Accordingly, the process is as follows: the first keyframe (A) is selected, the initial position of the object is fixed in it; then the next key frame (B) is selected, the object (move, rotate, resize) is transformed, fixed. The program further calculates the intermediate process – the trajectory of movement and rotation between frames A to B, as well as changes in size (but not shape!), Displaying these changes in the form of motion curves. Four key frames, there are in general 260 of them in the video.

Motion curves are, in fact, a representation of the movement or transformation of an object in the form of graphs for each of its XYZ coordinates.

To better understand the essence of this animation process, you have to remember the school course of mathematics.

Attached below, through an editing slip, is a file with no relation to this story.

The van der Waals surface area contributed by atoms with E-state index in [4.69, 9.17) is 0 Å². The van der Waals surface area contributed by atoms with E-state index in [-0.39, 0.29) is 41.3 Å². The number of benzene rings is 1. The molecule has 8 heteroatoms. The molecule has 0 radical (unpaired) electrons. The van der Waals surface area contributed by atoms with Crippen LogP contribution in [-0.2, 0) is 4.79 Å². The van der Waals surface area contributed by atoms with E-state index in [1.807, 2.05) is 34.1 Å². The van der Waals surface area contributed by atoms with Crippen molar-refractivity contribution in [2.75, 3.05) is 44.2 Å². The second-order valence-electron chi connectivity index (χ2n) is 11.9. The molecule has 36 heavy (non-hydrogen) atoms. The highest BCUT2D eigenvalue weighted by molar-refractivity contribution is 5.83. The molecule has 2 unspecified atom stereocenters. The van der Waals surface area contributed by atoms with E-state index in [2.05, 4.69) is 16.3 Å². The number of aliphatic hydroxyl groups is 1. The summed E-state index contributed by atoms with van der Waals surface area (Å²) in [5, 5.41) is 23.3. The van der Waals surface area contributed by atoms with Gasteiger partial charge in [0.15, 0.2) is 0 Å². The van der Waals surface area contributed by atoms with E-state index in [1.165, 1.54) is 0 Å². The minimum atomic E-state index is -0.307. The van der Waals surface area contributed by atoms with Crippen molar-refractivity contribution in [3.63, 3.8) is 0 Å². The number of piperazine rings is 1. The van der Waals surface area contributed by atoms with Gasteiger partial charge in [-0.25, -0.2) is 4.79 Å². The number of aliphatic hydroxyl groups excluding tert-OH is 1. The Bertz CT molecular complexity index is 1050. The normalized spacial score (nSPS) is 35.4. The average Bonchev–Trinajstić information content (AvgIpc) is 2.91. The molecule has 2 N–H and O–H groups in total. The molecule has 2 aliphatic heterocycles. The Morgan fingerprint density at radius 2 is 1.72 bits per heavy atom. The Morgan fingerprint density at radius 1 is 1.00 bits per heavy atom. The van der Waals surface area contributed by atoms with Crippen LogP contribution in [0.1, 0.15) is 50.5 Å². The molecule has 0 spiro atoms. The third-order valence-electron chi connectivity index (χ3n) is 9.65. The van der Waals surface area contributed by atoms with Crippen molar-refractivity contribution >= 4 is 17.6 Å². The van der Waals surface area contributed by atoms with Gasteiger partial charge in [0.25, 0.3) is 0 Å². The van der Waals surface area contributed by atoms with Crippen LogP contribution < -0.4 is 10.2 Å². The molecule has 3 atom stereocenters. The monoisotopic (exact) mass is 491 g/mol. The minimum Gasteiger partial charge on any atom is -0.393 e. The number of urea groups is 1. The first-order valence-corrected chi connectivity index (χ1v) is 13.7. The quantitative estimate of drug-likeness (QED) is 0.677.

On the other hand, such curves and their editing, as a rule, are extremely visual, and when you understand the interdependencies, special problems no longer arise.

Curves of movement (Loc), rotation (Rot) and resizing (Scale), are presented on the same graph. This is all that our figure is undergoing.

Curves are very convenient to use for precise control over each parameter; their management in modern packages is implemented quite clearly, so that there is a minimum of confusion. But without constant consideration of all sorts of parameters, high-quality 3D animation can not be done.

In some packages – Blender, for example – the functionality of key frames and curves are combined into one.

In other packages, in addition to the curves, there is also a temporary table, where all parameters changed during animation are presented as events on the timeline.